To analyze marginal integrity of resin composites dental restorations using optical coherence tomography (OCT).
Thirty extracted human premolars had occlusal cavities prepared and were randomly divided according to the restorative systems evaluated: Filtek P90™/P90 Adhesive System™, Filtek Z350™, and Filtek Z250™/Single Bond™ (3 M/ESPE). The teeth were then stored in the dark for 24 h in 0.9% saline solution. Restorations were finished and polished and stored again for 24 h before thermocycling (500 cycles, 5–55 °C). A commercially available OCT system was used (SR-OCT: OCP930SR/Thorlabs) with 930 nm central wavelength. Cross-sectional images were obtained every 250 μm and evaluated using Image J. A-scans were analyzed using the Origin 8.0 program, after a filter treatment using Matlab.
The qualitative analysis of the internal margins did not observe gaps even after A-scan examination, although distinctive patterns were found for each restorative system. Penetration of Single Bond and Filtek P90 self-etch primer into dentin was also observed. A thick adhesive layer was found for Filtek P90 bonding agent.
Considering the characteristics of the OCT system, the setup used in this study was capable of evaluating the marginal integrity of resin composite restorations and detecting some interaction between dental bonding agents and dental substrates. OCT can be considered a promising method for the evaluation of the internal margins of restorations in vivo .
Resin composites are now used as a restorative material because of their excellent mechanical and esthetic properties. However, one of the biggest problems associated with their use is inherent shrinkage during the polymerization reaction. The polymerization reaction of dimethacrylate monomers involves approximation for the formation of polymer molecules. Therefore, by the end of the polymerization process, the polymer molecule occupies a smaller space compared with that required by the monomer at the beginning of the reaction. This contraction can cause flaws in the integrity of the tooth–restoration interface, hence, microleakage, marginal discoloration, recurrent caries, postoperative sensitivity and enamel fractures can occur. All of these factors can reduce the longevity of the restoration.
Improvements have been developed over the years always with the goal of enhancing the properties and the longevity of the material in the oral cavity. Most of these changes have occurred in the filler particles; the chemistry behind the organic matrix has undergone little change since the pioneering work of Bowen in 1960. Virtually all commercially available resin composites use dimethacrylates such as TEGDMA, BisGMA or UDMA, all cured by an addition reaction of free radicals in their double bonds . This is because the incorporation of a greater amount of inorganic filler particles promotes a reduction in the organic matrix concentration, responsible for polymerization shrinkage. One of the ways found to increase the concentration of these particles was through a reduction in size, which culminated in the development of nanoparticles for such applications .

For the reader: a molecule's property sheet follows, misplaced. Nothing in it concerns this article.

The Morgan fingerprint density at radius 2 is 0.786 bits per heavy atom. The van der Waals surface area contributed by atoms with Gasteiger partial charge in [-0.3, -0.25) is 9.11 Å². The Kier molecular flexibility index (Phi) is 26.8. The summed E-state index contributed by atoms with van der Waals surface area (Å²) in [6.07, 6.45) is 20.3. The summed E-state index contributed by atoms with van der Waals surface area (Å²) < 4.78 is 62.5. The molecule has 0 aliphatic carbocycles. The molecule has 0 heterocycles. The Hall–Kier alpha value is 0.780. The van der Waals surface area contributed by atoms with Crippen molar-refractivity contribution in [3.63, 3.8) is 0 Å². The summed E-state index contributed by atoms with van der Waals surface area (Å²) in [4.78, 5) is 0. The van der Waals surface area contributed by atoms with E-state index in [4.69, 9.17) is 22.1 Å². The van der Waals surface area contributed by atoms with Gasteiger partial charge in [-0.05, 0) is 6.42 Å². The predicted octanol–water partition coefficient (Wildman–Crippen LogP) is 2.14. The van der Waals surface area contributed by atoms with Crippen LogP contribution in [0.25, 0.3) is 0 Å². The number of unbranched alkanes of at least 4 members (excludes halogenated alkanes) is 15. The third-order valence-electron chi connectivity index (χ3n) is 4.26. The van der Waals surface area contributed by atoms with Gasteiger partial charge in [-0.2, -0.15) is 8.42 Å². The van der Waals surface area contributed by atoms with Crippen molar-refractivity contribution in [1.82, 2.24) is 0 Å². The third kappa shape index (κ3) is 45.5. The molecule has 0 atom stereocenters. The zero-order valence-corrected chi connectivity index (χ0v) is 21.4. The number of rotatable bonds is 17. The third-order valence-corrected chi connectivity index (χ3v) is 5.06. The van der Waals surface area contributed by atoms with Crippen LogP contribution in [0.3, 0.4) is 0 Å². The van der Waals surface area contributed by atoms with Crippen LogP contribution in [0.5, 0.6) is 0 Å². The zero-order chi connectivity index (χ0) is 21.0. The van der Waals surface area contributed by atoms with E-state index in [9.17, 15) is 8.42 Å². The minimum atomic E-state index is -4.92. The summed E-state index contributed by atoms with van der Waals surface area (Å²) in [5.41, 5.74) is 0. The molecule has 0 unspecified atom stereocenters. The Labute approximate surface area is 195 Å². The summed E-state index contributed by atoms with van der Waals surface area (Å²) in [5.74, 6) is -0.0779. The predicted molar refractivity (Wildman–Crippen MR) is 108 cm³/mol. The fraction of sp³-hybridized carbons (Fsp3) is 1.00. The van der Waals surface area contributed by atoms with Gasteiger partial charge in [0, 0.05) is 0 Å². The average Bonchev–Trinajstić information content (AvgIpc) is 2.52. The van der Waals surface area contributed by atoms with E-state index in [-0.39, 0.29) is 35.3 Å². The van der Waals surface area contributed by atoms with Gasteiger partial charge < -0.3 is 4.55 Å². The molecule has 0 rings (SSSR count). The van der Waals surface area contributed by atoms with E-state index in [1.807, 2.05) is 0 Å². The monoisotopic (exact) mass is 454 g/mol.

The use of nanoscale particles did not necessarily lead to an increase in the concentration of inorganic fillers, but it did lead to improvements in polish retention. Thus, polymerization shrinkage using nanoparticles remains similar to that of their precursors, microhybrid resin composites .
In search of ways to further reduce polymerization shrinkage, innovations in resin monomers emerged as a new challenge. As a result, a new type of resin matrix was developed based on cyclic monomers. These hydrophobic monomers are composed of a siloxane backbone with oxirane rings, and for that reason are called siloranes . According to the manufacturer, the main advantage of this new restorative system is its reduced polymerization shrinkage with mechanical properties similar to resins based on methacrylates. The lower shrinkage is a result of the fact that their reaction is based on the opening of their rings via a cationic reaction. This process allows a gain of space that overlaps the volume contraction that occurs in the subsequent step of the reaction, when the monomers form chemical bonds between them leading to polymer chain formation.
To be used as restorative materials, silorane-based resins need compatible bonding agents, which led to the development of an inherent two-step self-etch adhesive.
Evaluation of the marginal integrity of restorations can be accomplished using various methods. The most common method is the evaluation of marginal leakage by dye penetration, followed by observation of the margins under a stereoscopic microscope and/or scanning electron microscope (SEM). For SEM, sectioning of the tooth/restorations involved is required to assess the presence of internal cracks and irregularities, which does not allow evaluation of the marginal integrity in vivo . However, non-destructive analysis using SEM can be performed by obtaining epoxy replicas of the occlusal surface of the restoration .